Experiencing difficulty in sleeping for any great length of time may well indicate that you suffer from a common sleep disorder.
Today more than 35 million Americans reportedly suffer from a chronic sleep disorder (sleeping difficulty that lasts for more than one month) and as many as 30 million more suffer from a shorter term or "transient" sleep disorder (sleeping difficulty that lasts for less than four weeks).
Commonly triggered by upcoming events (such as important meetings or interviews), jet lag, or a passing illness (like a cold or flu), a mild sleep disorder presents relatively little difficulty in terms of its management and, if left to its own devices, will often pass quite quickly. This said, many simple steps can be taken to both reduce effects of mild insomnia and to speed its passing.
A persistent sleep disorder however will rarely disappear of its own accord and may well require pro-active treatment. Prolonged sleep disorders include conditions such as chronic insomnia, restless legs syndrome, sleep apnea and narcolepsy.
Difficulty in getting to sleep, staying asleep, waking through night (and being unable to get back to sleep), or waking too early in morning, when experienced for any length of time (and certainly for more than four or five weeks), warrants a diagnosis. You should also begin exploring natural sleep remedies that can help you get a better night's sleep, not to mention assisting you in effectively managing your problem.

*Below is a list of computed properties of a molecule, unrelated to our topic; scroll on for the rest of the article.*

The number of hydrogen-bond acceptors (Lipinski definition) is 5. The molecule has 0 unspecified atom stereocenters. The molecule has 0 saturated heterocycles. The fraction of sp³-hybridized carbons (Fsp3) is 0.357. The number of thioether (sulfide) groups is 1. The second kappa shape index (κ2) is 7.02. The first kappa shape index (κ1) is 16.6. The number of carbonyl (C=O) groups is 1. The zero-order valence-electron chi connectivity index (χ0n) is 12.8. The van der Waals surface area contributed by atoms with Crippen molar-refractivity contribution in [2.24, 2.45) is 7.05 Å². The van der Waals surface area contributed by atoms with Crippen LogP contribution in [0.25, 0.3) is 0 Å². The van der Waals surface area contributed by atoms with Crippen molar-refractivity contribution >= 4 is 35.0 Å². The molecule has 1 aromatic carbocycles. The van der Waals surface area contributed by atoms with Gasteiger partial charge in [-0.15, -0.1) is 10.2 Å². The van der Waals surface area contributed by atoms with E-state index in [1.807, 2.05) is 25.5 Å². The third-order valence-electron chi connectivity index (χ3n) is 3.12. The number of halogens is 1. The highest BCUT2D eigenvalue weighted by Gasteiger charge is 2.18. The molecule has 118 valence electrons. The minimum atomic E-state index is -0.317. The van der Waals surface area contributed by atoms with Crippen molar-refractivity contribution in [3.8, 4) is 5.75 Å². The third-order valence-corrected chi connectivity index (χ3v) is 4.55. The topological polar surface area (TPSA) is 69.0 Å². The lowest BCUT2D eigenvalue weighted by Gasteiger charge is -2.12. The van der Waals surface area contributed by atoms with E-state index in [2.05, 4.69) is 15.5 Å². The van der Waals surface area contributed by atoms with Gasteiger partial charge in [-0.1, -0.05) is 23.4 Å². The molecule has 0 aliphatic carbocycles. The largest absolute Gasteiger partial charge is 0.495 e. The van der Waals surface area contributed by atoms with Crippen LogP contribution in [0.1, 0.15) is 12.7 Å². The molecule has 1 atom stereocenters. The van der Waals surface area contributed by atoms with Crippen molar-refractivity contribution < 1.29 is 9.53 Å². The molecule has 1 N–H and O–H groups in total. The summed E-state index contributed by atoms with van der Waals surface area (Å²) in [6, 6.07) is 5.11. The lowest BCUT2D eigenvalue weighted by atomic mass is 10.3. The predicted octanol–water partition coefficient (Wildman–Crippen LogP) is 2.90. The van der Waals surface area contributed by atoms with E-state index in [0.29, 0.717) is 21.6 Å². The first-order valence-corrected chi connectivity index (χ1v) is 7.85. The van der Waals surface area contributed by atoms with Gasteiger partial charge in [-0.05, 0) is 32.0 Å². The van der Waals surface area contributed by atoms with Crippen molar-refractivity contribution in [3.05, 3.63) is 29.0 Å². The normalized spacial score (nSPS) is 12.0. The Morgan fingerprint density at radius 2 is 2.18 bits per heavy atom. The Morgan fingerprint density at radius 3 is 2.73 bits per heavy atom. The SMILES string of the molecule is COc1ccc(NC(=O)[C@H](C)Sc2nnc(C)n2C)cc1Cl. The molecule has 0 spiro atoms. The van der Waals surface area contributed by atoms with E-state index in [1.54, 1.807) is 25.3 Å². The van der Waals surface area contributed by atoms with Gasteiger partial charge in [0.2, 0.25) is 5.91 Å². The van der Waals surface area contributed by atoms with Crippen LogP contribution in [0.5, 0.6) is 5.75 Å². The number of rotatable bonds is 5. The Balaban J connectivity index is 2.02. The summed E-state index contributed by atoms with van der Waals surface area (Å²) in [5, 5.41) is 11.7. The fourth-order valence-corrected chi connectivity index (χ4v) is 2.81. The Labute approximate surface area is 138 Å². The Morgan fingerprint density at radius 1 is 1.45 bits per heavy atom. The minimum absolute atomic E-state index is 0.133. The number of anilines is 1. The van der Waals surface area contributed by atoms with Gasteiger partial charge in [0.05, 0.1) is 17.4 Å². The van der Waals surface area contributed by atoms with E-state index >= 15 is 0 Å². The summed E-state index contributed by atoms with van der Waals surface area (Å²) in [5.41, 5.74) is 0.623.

The most commonly diagnosed sleep disorder, insomnia, also represents one of easiest problems to treat. Simple lifestyle adjustments, structured relaxation or meditation, or a variety of herbal and natural sleep remedies will often provide a cure.
Like insomnia, sleep apnea is another sleep disorder that affects millions of Americans each year. The most dangerous of all sleep disorders, sleep apnea occurs when air flow through windpipe is temporarily obstructed during sleep, often due to relaxation or collapse of surrounding muscles. Sleep apnea is most commonly associated with snoring, although snoring alone is not necessarily indicative of sleep apnea.
Narcolepsy, a sleep disorder marked by uncontrolled "mini sleeps" during day (even when sufferer otherwise appears completely alert), is sometimes confused with sleep apnea; however, these represent two very different conditions.